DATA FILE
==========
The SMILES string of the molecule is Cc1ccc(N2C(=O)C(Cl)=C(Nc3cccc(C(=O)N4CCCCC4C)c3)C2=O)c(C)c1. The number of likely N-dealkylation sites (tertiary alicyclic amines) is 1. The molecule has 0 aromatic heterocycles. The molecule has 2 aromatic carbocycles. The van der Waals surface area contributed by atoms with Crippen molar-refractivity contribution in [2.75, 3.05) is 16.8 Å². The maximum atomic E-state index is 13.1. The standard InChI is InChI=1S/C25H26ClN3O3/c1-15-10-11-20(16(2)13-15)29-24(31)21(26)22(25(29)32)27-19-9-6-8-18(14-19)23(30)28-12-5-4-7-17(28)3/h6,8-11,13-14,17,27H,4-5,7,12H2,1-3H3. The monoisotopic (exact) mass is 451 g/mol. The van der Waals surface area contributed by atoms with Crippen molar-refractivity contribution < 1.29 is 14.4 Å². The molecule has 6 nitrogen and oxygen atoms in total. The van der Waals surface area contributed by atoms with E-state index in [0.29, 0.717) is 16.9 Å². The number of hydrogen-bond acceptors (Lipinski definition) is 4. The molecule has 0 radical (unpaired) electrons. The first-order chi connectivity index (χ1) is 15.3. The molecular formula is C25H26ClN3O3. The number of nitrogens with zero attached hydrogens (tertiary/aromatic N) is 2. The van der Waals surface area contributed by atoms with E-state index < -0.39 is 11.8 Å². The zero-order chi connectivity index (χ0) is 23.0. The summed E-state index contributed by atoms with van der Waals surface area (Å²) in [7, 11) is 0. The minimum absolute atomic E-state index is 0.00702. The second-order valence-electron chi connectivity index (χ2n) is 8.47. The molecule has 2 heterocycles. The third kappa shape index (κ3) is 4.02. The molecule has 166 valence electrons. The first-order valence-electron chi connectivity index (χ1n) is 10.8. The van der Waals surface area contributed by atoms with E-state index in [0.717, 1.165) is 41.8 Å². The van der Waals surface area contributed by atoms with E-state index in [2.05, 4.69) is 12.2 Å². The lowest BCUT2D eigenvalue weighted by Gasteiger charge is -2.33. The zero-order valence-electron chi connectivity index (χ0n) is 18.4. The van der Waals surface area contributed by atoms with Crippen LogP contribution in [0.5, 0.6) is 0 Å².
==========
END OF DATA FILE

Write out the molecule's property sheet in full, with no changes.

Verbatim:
The SMILES string of the molecule is Cc1ccc(N2C(=O)C(Cl)=C(Nc3cccc(C(=O)N4CCCCC4C)c3)C2=O)c(C)c1. The number of likely N-dealkylation sites (tertiary alicyclic amines) is 1. The molecule has 0 aromatic heterocycles. The molecule has 2 aromatic carbocycles. The van der Waals surface area contributed by atoms with Crippen molar-refractivity contribution in [2.75, 3.05) is 16.8 Å². The maximum atomic E-state index is 13.1. The standard InChI is InChI=1S/C25H26ClN3O3/c1-15-10-11-20(16(2)13-15)29-24(31)21(26)22(25(29)32)27-19-9-6-8-18(14-19)23(30)28-12-5-4-7-17(28)3/h6,8-11,13-14,17,27H,4-5,7,12H2,1-3H3. The monoisotopic (exact) mass is 451 g/mol. The van der Waals surface area contributed by atoms with Crippen molar-refractivity contribution < 1.29 is 14.4 Å². The molecule has 6 nitrogen and oxygen atoms in total. The van der Waals surface area contributed by atoms with E-state index in [0.29, 0.717) is 16.9 Å². The number of hydrogen-bond acceptors (Lipinski definition) is 4. The molecule has 0 radical (unpaired) electrons. The first-order chi connectivity index (χ1) is 15.3. The molecular formula is C25H26ClN3O3. The number of nitrogens with zero attached hydrogens (tertiary/aromatic N) is 2. The van der Waals surface area contributed by atoms with E-state index < -0.39 is 11.8 Å². The zero-order chi connectivity index (χ0) is 23.0. The summed E-state index contributed by atoms with van der Waals surface area (Å²) in [7, 11) is 0. The minimum absolute atomic E-state index is 0.00702. The second-order valence-electron chi connectivity index (χ2n) is 8.47. The molecule has 2 heterocycles. The third kappa shape index (κ3) is 4.02. The molecule has 166 valence electrons. The first-order valence-electron chi connectivity index (χ1n) is 10.8. The van der Waals surface area contributed by atoms with E-state index in [0.717, 1.165) is 41.8 Å². The van der Waals surface area contributed by atoms with E-state index in [2.05, 4.69) is 12.2 Å². The lowest BCUT2D eigenvalue weighted by Gasteiger charge is -2.33. The zero-order valence-electron chi connectivity index (χ0n) is 18.4. The van der Waals surface area contributed by atoms with Crippen LogP contribution in [0.5, 0.6) is 0 Å².